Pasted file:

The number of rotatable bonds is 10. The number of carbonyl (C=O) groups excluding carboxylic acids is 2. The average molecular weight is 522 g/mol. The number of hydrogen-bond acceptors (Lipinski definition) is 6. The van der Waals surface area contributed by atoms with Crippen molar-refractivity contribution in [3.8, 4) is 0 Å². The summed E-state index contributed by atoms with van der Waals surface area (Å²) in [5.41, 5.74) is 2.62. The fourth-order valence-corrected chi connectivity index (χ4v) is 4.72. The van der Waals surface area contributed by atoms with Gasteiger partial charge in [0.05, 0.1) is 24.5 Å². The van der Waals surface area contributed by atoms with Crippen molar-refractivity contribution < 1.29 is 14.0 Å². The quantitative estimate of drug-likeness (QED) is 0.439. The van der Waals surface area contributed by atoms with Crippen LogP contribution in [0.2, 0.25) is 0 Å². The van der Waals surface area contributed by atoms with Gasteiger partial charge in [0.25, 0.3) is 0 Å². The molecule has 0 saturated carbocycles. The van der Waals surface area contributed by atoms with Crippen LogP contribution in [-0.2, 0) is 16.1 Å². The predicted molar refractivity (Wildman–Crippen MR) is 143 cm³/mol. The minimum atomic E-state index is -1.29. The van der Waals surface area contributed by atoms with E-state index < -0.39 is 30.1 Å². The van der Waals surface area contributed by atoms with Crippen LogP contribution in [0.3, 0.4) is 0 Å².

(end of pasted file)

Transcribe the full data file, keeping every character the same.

The number of rotatable bonds is 10. The number of carbonyl (C=O) groups excluding carboxylic acids is 2. The average molecular weight is 522 g/mol. The number of hydrogen-bond acceptors (Lipinski definition) is 6. The van der Waals surface area contributed by atoms with Crippen molar-refractivity contribution in [3.8, 4) is 0 Å². The summed E-state index contributed by atoms with van der Waals surface area (Å²) in [5.41, 5.74) is 2.62. The fourth-order valence-corrected chi connectivity index (χ4v) is 4.72. The van der Waals surface area contributed by atoms with Gasteiger partial charge in [0.05, 0.1) is 24.5 Å². The van der Waals surface area contributed by atoms with Crippen molar-refractivity contribution < 1.29 is 14.0 Å². The quantitative estimate of drug-likeness (QED) is 0.439. The van der Waals surface area contributed by atoms with Crippen LogP contribution in [0.2, 0.25) is 0 Å². The van der Waals surface area contributed by atoms with Gasteiger partial charge in [0.25, 0.3) is 0 Å². The molecule has 0 saturated carbocycles. The van der Waals surface area contributed by atoms with Crippen LogP contribution in [-0.2, 0) is 16.1 Å². The predicted molar refractivity (Wildman–Crippen MR) is 143 cm³/mol. The minimum atomic E-state index is -1.29. The van der Waals surface area contributed by atoms with E-state index < -0.39 is 30.1 Å². The van der Waals surface area contributed by atoms with Crippen LogP contribution in [0.3, 0.4) is 0 Å².